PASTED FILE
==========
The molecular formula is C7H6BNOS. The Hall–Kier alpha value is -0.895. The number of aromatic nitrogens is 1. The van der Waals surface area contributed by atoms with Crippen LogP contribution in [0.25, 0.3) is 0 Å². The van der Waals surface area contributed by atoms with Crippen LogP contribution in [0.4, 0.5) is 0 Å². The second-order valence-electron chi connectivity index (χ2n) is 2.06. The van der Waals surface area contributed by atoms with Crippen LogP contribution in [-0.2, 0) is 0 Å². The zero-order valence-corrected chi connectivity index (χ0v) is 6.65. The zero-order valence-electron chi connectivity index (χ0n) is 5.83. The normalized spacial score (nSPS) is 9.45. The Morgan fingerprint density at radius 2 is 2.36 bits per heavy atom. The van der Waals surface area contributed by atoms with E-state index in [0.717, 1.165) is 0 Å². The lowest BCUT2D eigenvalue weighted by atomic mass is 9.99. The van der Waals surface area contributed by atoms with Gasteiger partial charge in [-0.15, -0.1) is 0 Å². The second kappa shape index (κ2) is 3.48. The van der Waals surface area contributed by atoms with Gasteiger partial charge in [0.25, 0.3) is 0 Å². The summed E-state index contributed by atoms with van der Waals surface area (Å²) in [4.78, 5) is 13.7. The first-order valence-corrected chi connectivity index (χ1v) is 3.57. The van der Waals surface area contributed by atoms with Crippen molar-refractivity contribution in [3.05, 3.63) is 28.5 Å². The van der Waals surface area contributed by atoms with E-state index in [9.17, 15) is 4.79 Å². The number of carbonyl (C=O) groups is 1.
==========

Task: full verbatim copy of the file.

The molecular formula is C7H6BNOS. The Hall–Kier alpha value is -0.895. The number of aromatic nitrogens is 1. The van der Waals surface area contributed by atoms with Crippen LogP contribution in [0.25, 0.3) is 0 Å². The van der Waals surface area contributed by atoms with Crippen LogP contribution in [0.4, 0.5) is 0 Å². The second-order valence-electron chi connectivity index (χ2n) is 2.06. The van der Waals surface area contributed by atoms with Crippen LogP contribution in [-0.2, 0) is 0 Å². The zero-order valence-corrected chi connectivity index (χ0v) is 6.65. The zero-order valence-electron chi connectivity index (χ0n) is 5.83. The normalized spacial score (nSPS) is 9.45. The Morgan fingerprint density at radius 2 is 2.36 bits per heavy atom. The van der Waals surface area contributed by atoms with E-state index in [0.717, 1.165) is 0 Å². The lowest BCUT2D eigenvalue weighted by atomic mass is 9.99. The van der Waals surface area contributed by atoms with Gasteiger partial charge in [-0.15, -0.1) is 0 Å². The second kappa shape index (κ2) is 3.48. The van der Waals surface area contributed by atoms with Gasteiger partial charge in [0.25, 0.3) is 0 Å². The summed E-state index contributed by atoms with van der Waals surface area (Å²) in [4.78, 5) is 13.7. The first-order valence-corrected chi connectivity index (χ1v) is 3.57. The van der Waals surface area contributed by atoms with Crippen molar-refractivity contribution in [3.05, 3.63) is 28.5 Å². The van der Waals surface area contributed by atoms with E-state index in [9.17, 15) is 4.79 Å². The number of carbonyl (C=O) groups is 1.